Did Shotgun Weddings Really Happen?

The phrase "shotgun wedding" is defined as a coerced union between two partners that typically happens when the woman is pregnant. It originated in the 1800s when fathers of women pregnant out of wedlock used guns to threaten the baby's father to take responsibility. According to Wise Geek, it is said that the fathers of the bride brought their shotguns to the altar to ensure that the man would push forward with the wedding.

Being pregnant and unwed was frowned upon back then, and some still stand by that belief to this day. Unwed mothers were shunned, and to save face, some hid their pregnancies while others resorted to shotgun weddings. Apart from restoring the reputation of a pregnant woman, shotgun weddings also had other advantages. As noted by The Philadelphia Tribune, it ensured financial stability for both the mother and child. The concept of a shotgun wedding is real, but were real firearms really involved?

Reported instances of shotgun weddings

It is true that some men need a little bit of convincing to marry a woman they got pregnant, but back then, did fathers really have to resort to extreme measures to ensure the wedding took place? Some believe the use of firearms is an exaggeration, but according to Word Histories, there were articles from publications that prove that shotguns really were brought to weddings.

An article from The Cincinnati Enquirer titled "Pistol Persuasion" dated April 15, 1872, detailed the shotgun wedding between William Fowble and Mary Olhausen. Fowble filed for divorce after saying that he was forced by Olhausen's father and uncle to marry the woman. According to his account, the father and uncle fetched him from his home and threatened to shoot him if he refused to marry Olhausen. He only agreed as the muzzle of a gun was directed at him.

Another story, this time from The Telegraph dated August 21, 1883, recounted how a well-off farmer by the name of George Maynor gathered a few of his relatives to coerce a doctor named F.F. Roberts, who he believed seduced his daughter, to marry her. Maynor secured a marriage license and used shotguns and pistols to keep Roberts on his property. However, the doctor was able to leave, and it isn't known whether the marriage took place.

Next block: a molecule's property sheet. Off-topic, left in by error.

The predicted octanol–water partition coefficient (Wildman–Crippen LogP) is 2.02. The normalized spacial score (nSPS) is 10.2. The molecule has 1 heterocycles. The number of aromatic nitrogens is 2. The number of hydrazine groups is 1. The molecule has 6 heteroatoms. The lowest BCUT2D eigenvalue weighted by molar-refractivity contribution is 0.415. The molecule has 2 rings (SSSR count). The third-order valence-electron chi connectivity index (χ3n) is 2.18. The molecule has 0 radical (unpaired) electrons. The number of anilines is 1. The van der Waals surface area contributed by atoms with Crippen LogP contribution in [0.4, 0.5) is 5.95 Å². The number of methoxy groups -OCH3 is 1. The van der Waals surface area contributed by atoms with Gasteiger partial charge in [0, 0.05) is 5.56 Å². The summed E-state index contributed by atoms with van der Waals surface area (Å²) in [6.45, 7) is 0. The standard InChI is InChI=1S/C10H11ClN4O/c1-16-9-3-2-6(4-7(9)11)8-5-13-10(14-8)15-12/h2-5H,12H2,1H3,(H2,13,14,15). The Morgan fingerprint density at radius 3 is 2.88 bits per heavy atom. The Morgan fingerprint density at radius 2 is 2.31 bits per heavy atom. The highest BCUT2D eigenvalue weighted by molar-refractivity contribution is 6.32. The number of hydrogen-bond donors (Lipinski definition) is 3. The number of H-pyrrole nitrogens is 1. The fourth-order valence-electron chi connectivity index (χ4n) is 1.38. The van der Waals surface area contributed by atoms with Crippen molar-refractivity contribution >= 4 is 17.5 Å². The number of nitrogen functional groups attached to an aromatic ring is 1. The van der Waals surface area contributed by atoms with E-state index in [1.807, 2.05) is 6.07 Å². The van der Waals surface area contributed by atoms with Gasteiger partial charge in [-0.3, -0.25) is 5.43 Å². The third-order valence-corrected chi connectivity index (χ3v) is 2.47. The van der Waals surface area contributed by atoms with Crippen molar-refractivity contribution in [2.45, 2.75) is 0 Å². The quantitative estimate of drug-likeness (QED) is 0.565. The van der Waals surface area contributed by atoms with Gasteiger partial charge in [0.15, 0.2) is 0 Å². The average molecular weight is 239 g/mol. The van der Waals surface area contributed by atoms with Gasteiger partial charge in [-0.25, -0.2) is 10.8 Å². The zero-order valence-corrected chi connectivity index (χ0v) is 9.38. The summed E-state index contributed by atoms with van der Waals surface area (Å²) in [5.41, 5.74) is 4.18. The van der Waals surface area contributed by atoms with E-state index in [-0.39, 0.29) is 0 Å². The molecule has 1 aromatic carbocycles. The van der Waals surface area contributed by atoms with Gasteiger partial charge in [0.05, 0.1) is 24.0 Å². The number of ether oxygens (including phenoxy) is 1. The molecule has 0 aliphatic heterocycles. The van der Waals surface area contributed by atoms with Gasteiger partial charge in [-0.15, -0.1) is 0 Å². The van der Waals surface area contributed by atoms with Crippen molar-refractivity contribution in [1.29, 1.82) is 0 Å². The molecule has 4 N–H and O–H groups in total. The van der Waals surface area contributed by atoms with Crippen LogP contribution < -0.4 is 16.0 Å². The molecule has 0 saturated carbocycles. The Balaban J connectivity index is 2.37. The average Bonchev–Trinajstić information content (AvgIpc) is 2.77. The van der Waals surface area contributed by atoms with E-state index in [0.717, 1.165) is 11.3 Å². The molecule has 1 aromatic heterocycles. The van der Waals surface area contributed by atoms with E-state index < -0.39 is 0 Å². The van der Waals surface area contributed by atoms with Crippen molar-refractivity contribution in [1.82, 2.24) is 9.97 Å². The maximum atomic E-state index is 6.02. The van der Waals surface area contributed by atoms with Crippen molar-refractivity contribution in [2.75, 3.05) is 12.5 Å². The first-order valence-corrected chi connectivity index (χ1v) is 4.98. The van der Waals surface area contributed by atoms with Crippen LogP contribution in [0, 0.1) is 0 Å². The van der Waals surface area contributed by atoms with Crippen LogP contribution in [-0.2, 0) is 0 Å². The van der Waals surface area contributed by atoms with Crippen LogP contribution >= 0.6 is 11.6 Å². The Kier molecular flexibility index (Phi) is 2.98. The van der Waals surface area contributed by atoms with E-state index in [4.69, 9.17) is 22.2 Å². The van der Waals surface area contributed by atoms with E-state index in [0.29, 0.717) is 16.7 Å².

Shotgun weddings today

As views about women being pregnant out of wedlock changed over the years, the rate of shotgun weddings dwindled. According to a 2016 article from Yale University, the number of children born out of wedlock has increased since the 1960s. For instance, in 1964, less than 10% of children were born out of wedlock and in 2008, the number increased to 40%. From then, the rate remained pretty much the same until 2020 (via Statista).

Shotgun weddings still occur today, but not in the way they happened back then. Literal shotgun weddings are a thing of the past, and the term "shotgun wedding" has taken a figurative meaning today. Many couples choose to wed after getting pregnant to legitimize the child's birth. And when it does happen, it's usually because both parties think it's the right course to take. Others, however, choose to raise the child together while remaining unmarried.